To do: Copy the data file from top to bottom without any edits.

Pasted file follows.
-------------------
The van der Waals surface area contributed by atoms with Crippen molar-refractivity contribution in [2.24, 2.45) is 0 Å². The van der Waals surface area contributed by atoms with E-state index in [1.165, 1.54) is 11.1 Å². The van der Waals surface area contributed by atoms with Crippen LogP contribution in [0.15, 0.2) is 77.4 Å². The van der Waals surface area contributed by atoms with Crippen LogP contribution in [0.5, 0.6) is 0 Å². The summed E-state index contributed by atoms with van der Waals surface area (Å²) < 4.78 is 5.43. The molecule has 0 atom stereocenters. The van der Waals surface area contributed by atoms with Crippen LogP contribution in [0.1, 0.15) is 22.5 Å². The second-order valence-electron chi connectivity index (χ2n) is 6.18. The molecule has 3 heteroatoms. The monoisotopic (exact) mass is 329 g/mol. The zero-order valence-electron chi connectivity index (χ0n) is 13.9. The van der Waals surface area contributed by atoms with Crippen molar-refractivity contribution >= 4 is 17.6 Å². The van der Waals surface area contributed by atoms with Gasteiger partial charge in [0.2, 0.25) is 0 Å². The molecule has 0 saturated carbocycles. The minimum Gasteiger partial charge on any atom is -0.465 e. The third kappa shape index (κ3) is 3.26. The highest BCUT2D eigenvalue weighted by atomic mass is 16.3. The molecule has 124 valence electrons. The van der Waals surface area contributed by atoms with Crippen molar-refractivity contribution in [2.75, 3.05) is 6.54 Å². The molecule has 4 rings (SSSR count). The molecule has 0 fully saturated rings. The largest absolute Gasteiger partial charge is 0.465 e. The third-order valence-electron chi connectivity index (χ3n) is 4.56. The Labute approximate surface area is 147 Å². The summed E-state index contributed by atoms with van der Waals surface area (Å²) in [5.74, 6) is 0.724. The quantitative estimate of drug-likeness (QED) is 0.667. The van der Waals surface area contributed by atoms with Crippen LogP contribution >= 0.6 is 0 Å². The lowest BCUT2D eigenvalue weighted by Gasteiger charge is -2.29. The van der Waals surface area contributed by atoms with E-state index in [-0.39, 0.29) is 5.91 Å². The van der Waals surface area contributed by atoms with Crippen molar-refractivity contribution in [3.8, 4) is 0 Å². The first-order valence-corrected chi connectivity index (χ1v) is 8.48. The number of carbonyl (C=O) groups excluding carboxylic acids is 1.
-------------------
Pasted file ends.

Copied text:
The van der Waals surface area contributed by atoms with Crippen molar-refractivity contribution in [2.24, 2.45) is 0 Å². The van der Waals surface area contributed by atoms with E-state index in [1.165, 1.54) is 11.1 Å². The van der Waals surface area contributed by atoms with Crippen LogP contribution in [0.15, 0.2) is 77.4 Å². The van der Waals surface area contributed by atoms with Crippen LogP contribution in [0.5, 0.6) is 0 Å². The summed E-state index contributed by atoms with van der Waals surface area (Å²) < 4.78 is 5.43. The molecule has 0 atom stereocenters. The van der Waals surface area contributed by atoms with Crippen LogP contribution in [0.1, 0.15) is 22.5 Å². The second-order valence-electron chi connectivity index (χ2n) is 6.18. The molecule has 3 heteroatoms. The monoisotopic (exact) mass is 329 g/mol. The zero-order valence-electron chi connectivity index (χ0n) is 13.9. The van der Waals surface area contributed by atoms with Crippen molar-refractivity contribution >= 4 is 17.6 Å². The van der Waals surface area contributed by atoms with Gasteiger partial charge in [0.2, 0.25) is 0 Å². The molecule has 0 saturated carbocycles. The minimum Gasteiger partial charge on any atom is -0.465 e. The third kappa shape index (κ3) is 3.26. The highest BCUT2D eigenvalue weighted by atomic mass is 16.3. The molecule has 124 valence electrons. The van der Waals surface area contributed by atoms with Crippen molar-refractivity contribution in [2.75, 3.05) is 6.54 Å². The molecule has 4 rings (SSSR count). The molecule has 0 fully saturated rings. The largest absolute Gasteiger partial charge is 0.465 e. The third-order valence-electron chi connectivity index (χ3n) is 4.56. The Labute approximate surface area is 147 Å². The summed E-state index contributed by atoms with van der Waals surface area (Å²) in [5.74, 6) is 0.724. The quantitative estimate of drug-likeness (QED) is 0.667. The van der Waals surface area contributed by atoms with Crippen LogP contribution >= 0.6 is 0 Å². The lowest BCUT2D eigenvalue weighted by Gasteiger charge is -2.29. The van der Waals surface area contributed by atoms with E-state index in [-0.39, 0.29) is 5.91 Å². The van der Waals surface area contributed by atoms with Crippen molar-refractivity contribution in [3.8, 4) is 0 Å². The first-order valence-corrected chi connectivity index (χ1v) is 8.48. The number of carbonyl (C=O) groups excluding carboxylic acids is 1.